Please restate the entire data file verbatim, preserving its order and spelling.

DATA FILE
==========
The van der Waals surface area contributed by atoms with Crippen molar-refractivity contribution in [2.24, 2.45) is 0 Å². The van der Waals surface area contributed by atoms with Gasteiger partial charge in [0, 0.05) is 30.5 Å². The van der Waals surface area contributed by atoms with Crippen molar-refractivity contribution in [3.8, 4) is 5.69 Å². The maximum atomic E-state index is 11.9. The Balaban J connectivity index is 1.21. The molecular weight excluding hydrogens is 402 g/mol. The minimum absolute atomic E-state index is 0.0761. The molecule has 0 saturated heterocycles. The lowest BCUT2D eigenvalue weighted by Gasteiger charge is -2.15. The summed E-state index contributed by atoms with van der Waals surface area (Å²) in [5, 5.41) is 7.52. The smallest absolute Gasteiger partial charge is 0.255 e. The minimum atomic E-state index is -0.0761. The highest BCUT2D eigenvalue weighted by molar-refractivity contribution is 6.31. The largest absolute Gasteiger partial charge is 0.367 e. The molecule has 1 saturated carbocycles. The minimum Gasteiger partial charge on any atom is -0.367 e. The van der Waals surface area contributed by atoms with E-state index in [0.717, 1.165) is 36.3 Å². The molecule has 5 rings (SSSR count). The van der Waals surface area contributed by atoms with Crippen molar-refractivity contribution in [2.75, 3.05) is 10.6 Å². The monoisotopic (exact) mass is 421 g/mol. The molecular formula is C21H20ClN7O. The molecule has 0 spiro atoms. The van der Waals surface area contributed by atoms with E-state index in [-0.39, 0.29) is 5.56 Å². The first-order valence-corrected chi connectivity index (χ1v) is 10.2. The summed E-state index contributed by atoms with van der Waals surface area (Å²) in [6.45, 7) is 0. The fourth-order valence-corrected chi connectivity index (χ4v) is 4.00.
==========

The van der Waals surface area contributed by atoms with Crippen molar-refractivity contribution in [2.24, 2.45) is 0 Å². The van der Waals surface area contributed by atoms with Gasteiger partial charge in [0, 0.05) is 30.5 Å². The van der Waals surface area contributed by atoms with Crippen molar-refractivity contribution in [3.8, 4) is 5.69 Å². The maximum atomic E-state index is 11.9. The Balaban J connectivity index is 1.21. The molecular weight excluding hydrogens is 402 g/mol. The minimum absolute atomic E-state index is 0.0761. The molecule has 0 saturated heterocycles. The lowest BCUT2D eigenvalue weighted by Gasteiger charge is -2.15. The summed E-state index contributed by atoms with van der Waals surface area (Å²) in [5, 5.41) is 7.52. The smallest absolute Gasteiger partial charge is 0.255 e. The minimum atomic E-state index is -0.0761. The highest BCUT2D eigenvalue weighted by molar-refractivity contribution is 6.31. The largest absolute Gasteiger partial charge is 0.367 e. The molecule has 1 saturated carbocycles. The minimum Gasteiger partial charge on any atom is -0.367 e. The van der Waals surface area contributed by atoms with E-state index in [0.717, 1.165) is 36.3 Å². The molecule has 5 rings (SSSR count). The van der Waals surface area contributed by atoms with Crippen molar-refractivity contribution in [2.75, 3.05) is 10.6 Å². The monoisotopic (exact) mass is 421 g/mol. The molecular formula is C21H20ClN7O. The molecule has 0 spiro atoms. The van der Waals surface area contributed by atoms with E-state index in [-0.39, 0.29) is 5.56 Å². The first-order valence-corrected chi connectivity index (χ1v) is 10.2. The summed E-state index contributed by atoms with van der Waals surface area (Å²) in [6.45, 7) is 0. The fourth-order valence-corrected chi connectivity index (χ4v) is 4.00.